Hey, look! We even got a Jeter reference in there!
New York Yankees: Will it really be a quiet offseason?

This winter is one that might be looked upon as a quiet one for the Yankees, except for the fact they will add a new manager, could add the "Babe Ruth of Japan" and may make a trade or two. Yankees GM Brian Cashman is looking for an "A.J. Hinch-type" to connect with the team's young players better than Joe Girardi could. Shohei Otani, the 23-year-old pitcher/outfielder, wants to come to the United States. As it stands now, if he does, he will not receive a huge contract because of the new collective bargaining agreement rules. That means the Yankees could have as good a chance as anyone to land him. Otani could be a sixth starter for the Yankees, while DHing and playing some outfield.

The Yankees will look to re-sign CC Sabathia, but for far less than the $25 million that the big lefty made in 2017. They will talk with Todd Frazier's representatives, but with Chase Headley already signed for 2018 it is unclear how much they will offer Frazier to play third. The Yankees could look to trade Headley, Starlin Castro and Jacoby Ellsbury.
Yes, there are likely many teams lining up for the privilege of grabbing Ellsbury, who has posted OPS+s of 87, 88, and 97 over the last three seasons and is due to be paid $63.3 million through 2020. Check out his total bases over the last two seasons as compared to 2011, the season that made the Yankees so excited to sign him as a free agent.
              GMS     PA    TB
2011          158    732   364
2016-17       260   1035   349
Sign me up!

November 9, 2017

You've Heard "Kars4Kids" Mentioned During Red Sox Games. What Is It?

If you listen to radio broadcasts of Red Sox games, you have likely heard about Kars4Kids. Listeners are encouraged to make a cash donation or donate their used car to help "kids in need".

Have you ever wondered who are these kids - and how are used cars helping them?

My partner Laura Kaminker did. What she discovered is here.

November 5, 2017

The Start Of The Off-Season

The Red Sox will officially announce that Alex Cora is the team's new manager tomorrow. And since the end of the World Series, Cora has assisted in assembling his coaches:
Bench Coach: Ron Roenicke
1B Coach: Tom Goodwin
3B Coach: Carlos Febles
Hitting Coach: Tim Hyers
Assistant Hitting Coach: Andy Barkett
Dana LeVangie returns as the bullpen coach. The team has yet to hire a pitching coach.

Roenicke managed the San Antonio Missions (AA) to the Texas League Championship in 1997; Cora, then 21, was a shortstop and the second-youngest player on the team. The 2011 Brewers, with Roenicke in his first season as a major league manager, won a franchise-best 96 games. The Providence Journal states that, during his time with Milwaukee, Roenicke was known "for his analytical bend, including aggressive shifting on the infield".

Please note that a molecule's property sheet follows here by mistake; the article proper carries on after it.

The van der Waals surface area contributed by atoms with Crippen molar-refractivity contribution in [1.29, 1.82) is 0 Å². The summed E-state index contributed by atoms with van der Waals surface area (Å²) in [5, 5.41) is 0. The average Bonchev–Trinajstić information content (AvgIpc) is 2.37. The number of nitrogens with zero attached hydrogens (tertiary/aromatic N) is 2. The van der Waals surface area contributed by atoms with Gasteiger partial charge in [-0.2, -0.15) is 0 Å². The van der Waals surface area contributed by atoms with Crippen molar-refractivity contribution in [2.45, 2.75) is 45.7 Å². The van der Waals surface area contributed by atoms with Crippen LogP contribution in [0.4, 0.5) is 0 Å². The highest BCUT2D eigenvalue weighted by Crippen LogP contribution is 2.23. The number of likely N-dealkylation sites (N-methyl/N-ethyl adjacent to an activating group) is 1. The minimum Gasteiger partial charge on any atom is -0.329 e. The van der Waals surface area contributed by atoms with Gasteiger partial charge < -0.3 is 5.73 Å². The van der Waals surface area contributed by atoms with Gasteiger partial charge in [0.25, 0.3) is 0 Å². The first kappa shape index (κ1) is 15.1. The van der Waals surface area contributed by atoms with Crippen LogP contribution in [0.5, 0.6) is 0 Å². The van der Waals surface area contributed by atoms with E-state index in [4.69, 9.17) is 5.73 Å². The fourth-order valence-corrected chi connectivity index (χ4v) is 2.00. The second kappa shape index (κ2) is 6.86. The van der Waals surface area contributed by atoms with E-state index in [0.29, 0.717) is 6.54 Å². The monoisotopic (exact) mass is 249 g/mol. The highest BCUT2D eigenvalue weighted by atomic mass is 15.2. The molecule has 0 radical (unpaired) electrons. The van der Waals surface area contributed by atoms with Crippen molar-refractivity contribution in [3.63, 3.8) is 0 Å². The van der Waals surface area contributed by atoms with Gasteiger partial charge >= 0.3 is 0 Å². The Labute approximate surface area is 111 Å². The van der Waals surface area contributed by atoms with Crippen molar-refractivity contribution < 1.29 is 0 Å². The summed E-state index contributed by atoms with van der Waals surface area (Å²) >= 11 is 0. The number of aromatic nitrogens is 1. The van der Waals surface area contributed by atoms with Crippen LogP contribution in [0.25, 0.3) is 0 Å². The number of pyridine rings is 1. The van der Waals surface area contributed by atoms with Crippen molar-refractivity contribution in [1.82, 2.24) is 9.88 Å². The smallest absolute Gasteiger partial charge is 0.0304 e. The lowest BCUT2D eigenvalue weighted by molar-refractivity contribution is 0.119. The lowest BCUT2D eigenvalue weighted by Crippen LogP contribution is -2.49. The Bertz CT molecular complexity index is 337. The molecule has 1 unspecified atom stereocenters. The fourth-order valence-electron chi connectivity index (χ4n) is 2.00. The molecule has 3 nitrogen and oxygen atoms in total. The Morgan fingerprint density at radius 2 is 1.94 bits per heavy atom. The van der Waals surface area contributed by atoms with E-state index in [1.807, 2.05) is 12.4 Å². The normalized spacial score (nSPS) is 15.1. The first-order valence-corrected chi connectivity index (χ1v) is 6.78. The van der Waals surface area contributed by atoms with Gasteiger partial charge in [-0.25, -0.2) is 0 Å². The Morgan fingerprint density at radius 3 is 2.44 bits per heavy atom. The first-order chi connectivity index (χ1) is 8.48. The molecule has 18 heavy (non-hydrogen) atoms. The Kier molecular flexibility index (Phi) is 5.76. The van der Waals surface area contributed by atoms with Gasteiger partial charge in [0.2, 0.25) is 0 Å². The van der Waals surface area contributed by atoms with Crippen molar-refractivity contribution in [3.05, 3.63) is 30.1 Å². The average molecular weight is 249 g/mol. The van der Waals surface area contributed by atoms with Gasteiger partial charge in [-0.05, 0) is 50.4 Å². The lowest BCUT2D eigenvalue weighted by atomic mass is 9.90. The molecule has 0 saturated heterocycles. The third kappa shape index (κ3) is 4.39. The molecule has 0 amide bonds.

Febles, after a six-year career with the Royals, worked as a hitting coach for three Red Sox minor league teams from 2007-10. He then managed the Lowell Spinners (2011), Greenville Drive (2012-13), Salem Red Sox (2014-15), and Portland Sea Dogs (2016-17). During those years, Febles had plenty of experience working with and overseeing the maturation of several of the Red Sox's young players, including Andrew Benintendi, Jackie Bradley, Mookie Betts, and Rafael Devers.

For Hyers, this job represents a return to the Red Sox. He was an area scout from 2009-12, then served as the team's minor league hitting coordinator from 2013-15. (He also filled in as interim hitting coach during 2014 after Greg Colbrunn suffered a brain hemorrhage.) For the past two seasons, he was the Dodgers' assistant hitting coach.

Barkett has managed in the minors and worked as an assistant hitting coordinator for both the Pirates and Marlins.

Also: Tony LaRussa has joined the Red Sox front office as a vice president and special assistant to the president of baseball operations, a position newly created by Dave Dombrowski, who worked with LaRussa with the White Sox. This report states LaRussa "will assist with player development and serve as a consultant to the major and minor league coaching staffs, including rookie manager Alex Cora".
Peter Gammons wrote (without offering any examples or evidence):
In many ways, [hiring Alex Cora] is a seismic shift for the Red Sox, who now must deal with the reality that the Yankees have become the Theo Epstein Red Sox and may be a major power for the next few years as Boston faces tough, critical decisions between now and 2019 to avoid the American League East resembling what it was from 1996-2001.
Gammons does not employ an editor at his website, so we get both run-on and partial sentences, like this: "But the wires that bound this franchise from 2004-2013 are frayed, requiring."

Also, when will people stop writing things like: "[T]hese are not your Mike Higgins Red Sox." ... For the record, Higgins last sat in a Red Sox dugout 55 years ago, when Gammons was still a teenager. A few things have happened since then.